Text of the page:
Herald paywall could turn readers to rival Stuff, warns AUT lecturer

Merja Myllylahti
Dr Merja Myllylahti ... "a lot of people might have taken that offer for two months, and then they might drop out". Image: AUT

By RNZ News

The New Zealand Herald’s new premium paywall could turn readers to digital competitor Stuff, warns Auckland University of Technology communication studies lecturer Dr Merja Myllylahti.

The Herald started charging for some of its content at the end of April – a move many in the industry viewed as risky.

In fact, the first full month of digital news websites’ audience numbers since the paywall was introduced showed the Herald dipping and Stuff gaining in both unique viewers and page views.

READ MORE: NZ Herald launches premium paywall – how will it impact on other media?

However, the paywall has since yielded positive results with 10,000 people subscribing to the premium content within the first six weeks.

A co-director of AUT’s Journalism Media and Democracy (JMAD) research centre, Dr Myllylahti said the early sign-ups bode well for the paywall, but The Herald would need to keep a close eye on the numbers over the next couple of months.

“It’s encouraging early signs, but we have to be careful because when that two month offer runs out, a lot of people might have taken that offer for two months, and then they might drop out,” she said.

First-year goal
The figure of 10,000 is also the paper’s first-year goal.

“We’re obviously thrilled,” said Herald editor Murray Kirkness.

“I think people now understand that if you want something you now have to pay. For a long time in the digital world that perhaps wasn’t the case,” he said.

“In the news sense, no matter where you look around the world – certainly in the western world – it’s now almost the norm to have some paywalled content rather than it all being free.”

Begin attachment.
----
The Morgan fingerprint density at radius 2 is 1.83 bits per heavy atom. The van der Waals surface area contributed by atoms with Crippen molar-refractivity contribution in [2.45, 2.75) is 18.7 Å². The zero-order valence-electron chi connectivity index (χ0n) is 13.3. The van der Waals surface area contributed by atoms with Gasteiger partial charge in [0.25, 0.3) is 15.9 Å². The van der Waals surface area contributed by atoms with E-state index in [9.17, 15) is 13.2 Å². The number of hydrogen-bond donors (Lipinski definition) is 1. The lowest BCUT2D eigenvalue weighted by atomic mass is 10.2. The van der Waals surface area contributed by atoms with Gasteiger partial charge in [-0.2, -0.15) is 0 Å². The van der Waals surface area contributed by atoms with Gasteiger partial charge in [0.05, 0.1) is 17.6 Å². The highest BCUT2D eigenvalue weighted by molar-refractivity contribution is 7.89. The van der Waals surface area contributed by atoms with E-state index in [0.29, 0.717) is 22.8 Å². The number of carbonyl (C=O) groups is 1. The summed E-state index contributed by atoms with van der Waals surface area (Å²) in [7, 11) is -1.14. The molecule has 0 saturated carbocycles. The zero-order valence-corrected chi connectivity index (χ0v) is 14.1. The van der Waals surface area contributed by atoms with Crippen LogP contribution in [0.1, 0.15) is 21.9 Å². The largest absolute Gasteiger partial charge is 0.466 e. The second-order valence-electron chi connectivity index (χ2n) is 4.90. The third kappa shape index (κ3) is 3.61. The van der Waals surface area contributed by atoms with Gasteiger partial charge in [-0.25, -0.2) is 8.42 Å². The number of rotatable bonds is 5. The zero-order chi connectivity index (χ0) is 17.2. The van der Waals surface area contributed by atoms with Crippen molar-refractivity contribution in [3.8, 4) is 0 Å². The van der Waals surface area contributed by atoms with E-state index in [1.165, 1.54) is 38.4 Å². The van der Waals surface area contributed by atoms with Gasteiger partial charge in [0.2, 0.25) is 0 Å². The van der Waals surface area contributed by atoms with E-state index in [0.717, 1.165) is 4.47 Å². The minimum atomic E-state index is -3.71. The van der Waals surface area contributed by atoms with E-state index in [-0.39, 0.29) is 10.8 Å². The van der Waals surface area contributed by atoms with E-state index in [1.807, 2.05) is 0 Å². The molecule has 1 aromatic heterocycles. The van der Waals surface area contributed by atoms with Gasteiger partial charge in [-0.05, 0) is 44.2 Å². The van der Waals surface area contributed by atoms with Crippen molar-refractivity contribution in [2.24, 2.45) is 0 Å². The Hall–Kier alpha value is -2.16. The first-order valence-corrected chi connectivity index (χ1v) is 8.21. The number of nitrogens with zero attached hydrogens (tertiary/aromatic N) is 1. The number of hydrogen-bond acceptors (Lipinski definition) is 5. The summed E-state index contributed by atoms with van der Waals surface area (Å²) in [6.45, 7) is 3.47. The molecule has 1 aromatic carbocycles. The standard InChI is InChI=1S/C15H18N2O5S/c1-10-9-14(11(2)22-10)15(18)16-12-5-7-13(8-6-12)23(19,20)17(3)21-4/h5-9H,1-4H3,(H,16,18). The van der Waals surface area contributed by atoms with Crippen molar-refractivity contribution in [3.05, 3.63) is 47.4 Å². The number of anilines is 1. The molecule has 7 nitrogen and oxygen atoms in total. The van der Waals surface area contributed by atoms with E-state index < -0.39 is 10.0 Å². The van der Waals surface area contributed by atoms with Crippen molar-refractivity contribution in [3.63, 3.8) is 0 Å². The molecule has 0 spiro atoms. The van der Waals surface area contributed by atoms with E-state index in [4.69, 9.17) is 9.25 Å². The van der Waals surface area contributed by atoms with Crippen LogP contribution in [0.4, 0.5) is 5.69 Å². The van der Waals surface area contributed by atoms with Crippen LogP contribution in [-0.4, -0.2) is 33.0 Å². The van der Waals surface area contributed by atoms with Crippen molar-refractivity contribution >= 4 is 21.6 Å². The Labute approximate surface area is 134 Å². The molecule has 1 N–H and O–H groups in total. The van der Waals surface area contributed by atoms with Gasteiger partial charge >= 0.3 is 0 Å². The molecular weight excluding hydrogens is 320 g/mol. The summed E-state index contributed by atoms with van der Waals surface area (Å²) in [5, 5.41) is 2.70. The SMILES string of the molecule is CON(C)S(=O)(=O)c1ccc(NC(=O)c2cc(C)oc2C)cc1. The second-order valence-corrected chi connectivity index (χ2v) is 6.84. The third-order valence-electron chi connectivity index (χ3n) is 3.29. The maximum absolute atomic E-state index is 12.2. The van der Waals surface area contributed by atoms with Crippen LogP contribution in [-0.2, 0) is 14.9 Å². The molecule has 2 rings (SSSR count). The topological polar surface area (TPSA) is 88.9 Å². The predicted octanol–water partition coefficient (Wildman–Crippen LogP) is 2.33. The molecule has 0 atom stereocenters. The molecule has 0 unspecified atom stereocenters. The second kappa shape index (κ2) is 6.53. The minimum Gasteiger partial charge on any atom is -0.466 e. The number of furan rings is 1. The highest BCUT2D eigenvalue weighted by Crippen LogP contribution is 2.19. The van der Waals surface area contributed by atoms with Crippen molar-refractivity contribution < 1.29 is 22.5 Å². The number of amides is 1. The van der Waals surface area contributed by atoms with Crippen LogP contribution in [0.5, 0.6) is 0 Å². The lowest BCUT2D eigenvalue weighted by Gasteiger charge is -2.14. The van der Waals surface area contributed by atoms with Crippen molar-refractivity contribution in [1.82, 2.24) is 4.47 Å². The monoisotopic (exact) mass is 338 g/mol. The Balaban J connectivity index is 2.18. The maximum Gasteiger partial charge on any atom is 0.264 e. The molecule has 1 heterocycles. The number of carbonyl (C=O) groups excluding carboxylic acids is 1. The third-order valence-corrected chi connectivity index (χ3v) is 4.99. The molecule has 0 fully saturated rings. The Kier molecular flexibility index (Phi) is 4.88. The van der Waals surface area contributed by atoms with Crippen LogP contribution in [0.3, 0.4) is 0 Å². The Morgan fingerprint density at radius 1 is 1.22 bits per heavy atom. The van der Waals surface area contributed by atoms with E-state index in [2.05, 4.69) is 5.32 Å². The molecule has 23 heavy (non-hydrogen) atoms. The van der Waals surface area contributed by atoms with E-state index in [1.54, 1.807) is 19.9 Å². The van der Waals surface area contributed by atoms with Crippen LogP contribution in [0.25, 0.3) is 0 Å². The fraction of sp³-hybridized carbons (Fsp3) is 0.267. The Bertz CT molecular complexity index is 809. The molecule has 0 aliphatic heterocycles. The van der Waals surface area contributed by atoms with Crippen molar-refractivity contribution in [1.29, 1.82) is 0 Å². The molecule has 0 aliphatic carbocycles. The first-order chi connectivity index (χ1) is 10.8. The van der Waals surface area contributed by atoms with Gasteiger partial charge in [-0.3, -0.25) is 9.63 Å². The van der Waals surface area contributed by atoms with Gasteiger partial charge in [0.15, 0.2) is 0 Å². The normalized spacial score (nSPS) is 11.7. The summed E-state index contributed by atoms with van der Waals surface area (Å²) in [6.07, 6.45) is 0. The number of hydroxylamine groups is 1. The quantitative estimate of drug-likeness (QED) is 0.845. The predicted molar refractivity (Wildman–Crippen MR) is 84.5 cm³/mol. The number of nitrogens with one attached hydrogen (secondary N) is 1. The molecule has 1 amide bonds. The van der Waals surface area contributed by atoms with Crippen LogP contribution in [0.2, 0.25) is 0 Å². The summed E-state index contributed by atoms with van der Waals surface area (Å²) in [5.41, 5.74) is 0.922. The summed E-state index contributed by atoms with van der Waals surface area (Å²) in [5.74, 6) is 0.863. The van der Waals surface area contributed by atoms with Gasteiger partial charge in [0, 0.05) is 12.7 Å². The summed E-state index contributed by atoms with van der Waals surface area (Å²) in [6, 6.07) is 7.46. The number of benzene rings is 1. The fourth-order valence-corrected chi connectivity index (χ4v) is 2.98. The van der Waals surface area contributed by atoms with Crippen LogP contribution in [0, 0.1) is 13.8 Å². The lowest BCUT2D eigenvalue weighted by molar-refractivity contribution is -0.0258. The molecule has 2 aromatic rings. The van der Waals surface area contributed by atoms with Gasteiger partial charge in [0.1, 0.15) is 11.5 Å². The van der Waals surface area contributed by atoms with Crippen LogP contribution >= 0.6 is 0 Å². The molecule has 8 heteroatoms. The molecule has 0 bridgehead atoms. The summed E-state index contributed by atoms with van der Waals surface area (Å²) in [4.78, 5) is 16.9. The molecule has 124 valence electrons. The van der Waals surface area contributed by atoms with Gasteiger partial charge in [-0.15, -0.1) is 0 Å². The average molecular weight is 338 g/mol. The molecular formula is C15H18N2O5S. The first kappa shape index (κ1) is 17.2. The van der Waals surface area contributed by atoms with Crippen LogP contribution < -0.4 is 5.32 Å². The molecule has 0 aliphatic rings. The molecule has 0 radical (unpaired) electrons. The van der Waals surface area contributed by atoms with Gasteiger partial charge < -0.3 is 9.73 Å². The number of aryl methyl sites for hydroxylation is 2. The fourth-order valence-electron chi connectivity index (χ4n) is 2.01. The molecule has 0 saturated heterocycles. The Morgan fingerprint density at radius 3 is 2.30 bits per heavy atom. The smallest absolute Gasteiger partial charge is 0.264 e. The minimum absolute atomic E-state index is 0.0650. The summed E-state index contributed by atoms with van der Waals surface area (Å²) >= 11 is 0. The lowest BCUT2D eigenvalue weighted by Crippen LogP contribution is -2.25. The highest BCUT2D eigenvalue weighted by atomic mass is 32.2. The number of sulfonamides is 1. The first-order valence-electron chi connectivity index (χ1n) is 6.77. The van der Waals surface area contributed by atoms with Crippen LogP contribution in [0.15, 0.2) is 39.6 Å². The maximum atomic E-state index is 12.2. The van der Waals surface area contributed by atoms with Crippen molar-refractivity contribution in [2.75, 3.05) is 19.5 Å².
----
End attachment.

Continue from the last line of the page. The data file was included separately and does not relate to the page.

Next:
Annual subscriptions to the paywall cost $199, or readers can pay $5 per week to access the premium content. For the first couple of months The Herald is offering a discounted rate; half price access, as a sweetener to get people on board.

Just over a third of the current 10,000 subscribers signed up for a whole year, leaving two thirds paying per-week.

“We’re obviously aware of churn, and that’s something that any subscription model has to deal with every day,” said Kirkness.

“Of course, we’ve had subscribers for a very long time in terms of print… so we’re well used to managing that business arrangement.”

Soft paywall
 Herald has opted for a soft paywall, so most of its stories remain free to readers.

However, in New Zealand and around the world newsrooms are trialling other models too.

Newsroom.co.nz has both paywalled content in its Newsroom Pro section, and asks for donations to continue its journalism. National Business Review requires readers to subscribe to read its content.

Internationally, The New York Times and Washington Post let readers view a set number of articles a month before bringing up the paywall. Like Newsroom, The Guardian newspaper – which is run by a charitable trust – asks readers to support its journalism by making donations.

This article is published under the Pacific Media Centre’s content partnership with Radio New Zealand.

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